By all means, plan parties. Trim trees. Sew stockings. Throw back a ‘nog or two. But remember to take some time for the things that make you feel good: Meet your best friend for drinks after work. Read a book just for pleasure. Go for a mind-cleansing run. Have a tickle fight with your kids. And for the love of all that is holy, try to get enough sleep!

Also, feed yourself nourishing food. Like, maybe, this Blueberry-Hazelnut Oat Bowl.

Image: Olaiya Land

I promise you, this is not your grandma’s oatmeal. There are a lot of sexy things happening here. Like toothsome (not soggy!) oats. And maple blueberries. And homemade hazelnut butter. (Because you’re fancy like that and hazelnut butter kicks peanut butter’s ass any day.)

This is a warming bowl of self-care. The sort of breakfast that leaves you feeling satisfied and sustained, with enough energy to ride the ups and downs of the holiday season and come out the other side feeling like you made the most of it all.

Blueberry-Hazelnut Oat Bowl

  • 3 cups hazelnuts
  • Kosher or sea salt
  • 1 cup rolled oats (not instant)
  • 1 cup fresh or frozen blueberries
  • 2 tablespoons maple syrup, plus additional for drizzling (optional)
  • ½ cup raw pepitas
  • 1 cup almond milk, preferably homemade

*Notes: You can whip this up using store-bought nut milk and nut butter. But it’s WAAAAY better with homemade versions. I advise setting aside an hour on the weekend to prep up the almond milk, nut butter, blueberries and pepitas. You can even cook the oatmeal in advance if you want. Then just heat and go in the mornings if you’re short on time.

- The method below is how my mother cooks oatmeal--she uses water to let the oat flavor shine through and not too much of it, so the oats stay firm. Excessive stirring is discouraged. Feel free to use a different recipe if you like a different style of oatmeal, or even substitute a different grain for the oats.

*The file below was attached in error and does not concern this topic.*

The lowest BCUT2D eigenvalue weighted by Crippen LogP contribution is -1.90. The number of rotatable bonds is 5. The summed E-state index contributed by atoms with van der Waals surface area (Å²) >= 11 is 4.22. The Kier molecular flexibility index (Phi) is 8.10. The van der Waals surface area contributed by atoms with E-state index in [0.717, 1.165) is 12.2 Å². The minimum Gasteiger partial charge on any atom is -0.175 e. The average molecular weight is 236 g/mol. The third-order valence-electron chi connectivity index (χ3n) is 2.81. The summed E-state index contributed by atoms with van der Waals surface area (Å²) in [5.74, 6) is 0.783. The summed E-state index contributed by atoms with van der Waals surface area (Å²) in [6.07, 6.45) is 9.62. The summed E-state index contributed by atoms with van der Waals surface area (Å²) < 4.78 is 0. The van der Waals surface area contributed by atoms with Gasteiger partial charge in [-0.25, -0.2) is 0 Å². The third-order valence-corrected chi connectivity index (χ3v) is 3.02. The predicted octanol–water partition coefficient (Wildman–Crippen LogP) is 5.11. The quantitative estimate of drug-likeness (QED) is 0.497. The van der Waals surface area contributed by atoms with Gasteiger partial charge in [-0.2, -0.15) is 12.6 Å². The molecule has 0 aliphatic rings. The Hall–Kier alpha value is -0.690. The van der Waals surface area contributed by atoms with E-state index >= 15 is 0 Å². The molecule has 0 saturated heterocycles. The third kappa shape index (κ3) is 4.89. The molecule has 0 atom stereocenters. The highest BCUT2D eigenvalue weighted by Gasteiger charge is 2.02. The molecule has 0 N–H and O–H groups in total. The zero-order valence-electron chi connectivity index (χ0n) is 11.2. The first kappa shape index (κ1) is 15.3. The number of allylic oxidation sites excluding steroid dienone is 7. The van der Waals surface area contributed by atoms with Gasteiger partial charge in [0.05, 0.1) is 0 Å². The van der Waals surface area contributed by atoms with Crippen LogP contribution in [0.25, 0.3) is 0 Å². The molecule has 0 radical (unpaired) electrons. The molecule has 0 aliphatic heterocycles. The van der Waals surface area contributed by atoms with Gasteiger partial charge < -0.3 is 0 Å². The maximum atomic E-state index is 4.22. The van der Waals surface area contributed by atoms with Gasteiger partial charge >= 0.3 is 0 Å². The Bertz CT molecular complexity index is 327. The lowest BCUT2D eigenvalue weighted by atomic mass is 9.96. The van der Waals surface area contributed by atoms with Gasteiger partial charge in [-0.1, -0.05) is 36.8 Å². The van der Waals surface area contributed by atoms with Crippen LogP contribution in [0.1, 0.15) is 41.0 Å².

- I use this almond milk recipe. But I use slightly less water to make a thicker milk that foams better for lattes. Sometimes I use a little honey to sweeten it. But normally, I don’t add any sweeteners to it.

Image: Olaiya Land

Preheat your oven to 350° F. Spread the hazelnuts on a rimmed sheet pan and roast until the skins start to loosen and the nuts turn golden-brown and fragrant, 8-12 minutes Transfer the hot hazelnuts to a clean tea towel. Gather the four corners of the towel and twist them together to form a parcel around the hazelnuts. Rub vigorously to remove as many skins as possible. When you open the towel most of the skins should have fallen off. Lift the nuts off the towel with a slotted spoon, leaving the skins behind (it's ok if some are still attached) and place them on a plate to cool.

Image: Olaiya Land
Image: Olaiya Land

When the hazelnuts are cool enough to handle, place them in the bowl of a food processor with a pinch of salt. Process, scraping down the sides of the bowl as needed, until the nuts have turned into a smooth nut butter, 5-10 minutes. Transfer to an airtight container and store in a cool, dark spot. You will have extra for future breakfasts and snacks.

To make the oatmeal, heat 2 cups water in a medium saucepan over high heat. When the water comes to the boil, stir in the oats and a small pinch of salt. Cover, reduce the heat to a simmer and cook for 5 minutes. Turn off the heat and let the oats sit until they absorb most of the cooking liquid.